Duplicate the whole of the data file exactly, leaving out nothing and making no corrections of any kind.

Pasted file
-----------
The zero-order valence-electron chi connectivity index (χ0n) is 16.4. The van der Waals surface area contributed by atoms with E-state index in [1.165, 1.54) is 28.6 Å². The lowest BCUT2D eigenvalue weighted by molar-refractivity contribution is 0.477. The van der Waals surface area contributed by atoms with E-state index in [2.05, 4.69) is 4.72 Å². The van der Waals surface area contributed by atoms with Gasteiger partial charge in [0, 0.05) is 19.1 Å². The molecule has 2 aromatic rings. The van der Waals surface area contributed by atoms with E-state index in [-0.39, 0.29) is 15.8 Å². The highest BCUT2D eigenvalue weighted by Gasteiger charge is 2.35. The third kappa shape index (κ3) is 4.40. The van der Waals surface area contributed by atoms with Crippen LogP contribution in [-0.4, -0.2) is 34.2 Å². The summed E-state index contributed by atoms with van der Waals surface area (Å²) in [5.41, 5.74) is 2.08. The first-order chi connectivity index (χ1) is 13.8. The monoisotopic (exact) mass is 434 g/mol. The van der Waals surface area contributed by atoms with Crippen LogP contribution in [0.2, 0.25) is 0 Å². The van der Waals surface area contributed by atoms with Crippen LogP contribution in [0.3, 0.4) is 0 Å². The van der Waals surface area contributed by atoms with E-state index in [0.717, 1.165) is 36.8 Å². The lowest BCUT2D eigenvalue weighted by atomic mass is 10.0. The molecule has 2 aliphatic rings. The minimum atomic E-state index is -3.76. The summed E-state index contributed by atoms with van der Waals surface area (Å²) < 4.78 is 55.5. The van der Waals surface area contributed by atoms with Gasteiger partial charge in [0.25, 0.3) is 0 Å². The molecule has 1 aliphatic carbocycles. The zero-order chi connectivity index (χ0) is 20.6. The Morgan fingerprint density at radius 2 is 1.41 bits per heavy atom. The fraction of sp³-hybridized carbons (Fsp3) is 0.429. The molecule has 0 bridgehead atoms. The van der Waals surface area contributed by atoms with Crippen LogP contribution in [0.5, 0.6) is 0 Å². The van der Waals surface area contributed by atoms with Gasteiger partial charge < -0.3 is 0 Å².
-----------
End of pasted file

The zero-order valence-electron chi connectivity index (χ0n) is 16.4. The van der Waals surface area contributed by atoms with E-state index in [1.165, 1.54) is 28.6 Å². The lowest BCUT2D eigenvalue weighted by molar-refractivity contribution is 0.477. The van der Waals surface area contributed by atoms with E-state index in [2.05, 4.69) is 4.72 Å². The van der Waals surface area contributed by atoms with Gasteiger partial charge in [0, 0.05) is 19.1 Å². The molecule has 2 aromatic rings. The van der Waals surface area contributed by atoms with E-state index in [-0.39, 0.29) is 15.8 Å². The highest BCUT2D eigenvalue weighted by Gasteiger charge is 2.35. The third kappa shape index (κ3) is 4.40. The van der Waals surface area contributed by atoms with Crippen LogP contribution in [-0.4, -0.2) is 34.2 Å². The summed E-state index contributed by atoms with van der Waals surface area (Å²) in [5.41, 5.74) is 2.08. The first-order chi connectivity index (χ1) is 13.8. The monoisotopic (exact) mass is 434 g/mol. The van der Waals surface area contributed by atoms with Crippen LogP contribution in [0.2, 0.25) is 0 Å². The van der Waals surface area contributed by atoms with Crippen LogP contribution in [0.3, 0.4) is 0 Å². The van der Waals surface area contributed by atoms with E-state index in [0.717, 1.165) is 36.8 Å². The lowest BCUT2D eigenvalue weighted by atomic mass is 10.0. The molecule has 2 aliphatic rings. The minimum atomic E-state index is -3.76. The summed E-state index contributed by atoms with van der Waals surface area (Å²) < 4.78 is 55.5. The van der Waals surface area contributed by atoms with Gasteiger partial charge in [0.25, 0.3) is 0 Å². The molecule has 1 aliphatic carbocycles. The zero-order chi connectivity index (χ0) is 20.6. The Morgan fingerprint density at radius 2 is 1.41 bits per heavy atom. The fraction of sp³-hybridized carbons (Fsp3) is 0.429. The molecule has 0 bridgehead atoms. The van der Waals surface area contributed by atoms with Crippen LogP contribution in [0.5, 0.6) is 0 Å². The van der Waals surface area contributed by atoms with Gasteiger partial charge < -0.3 is 0 Å².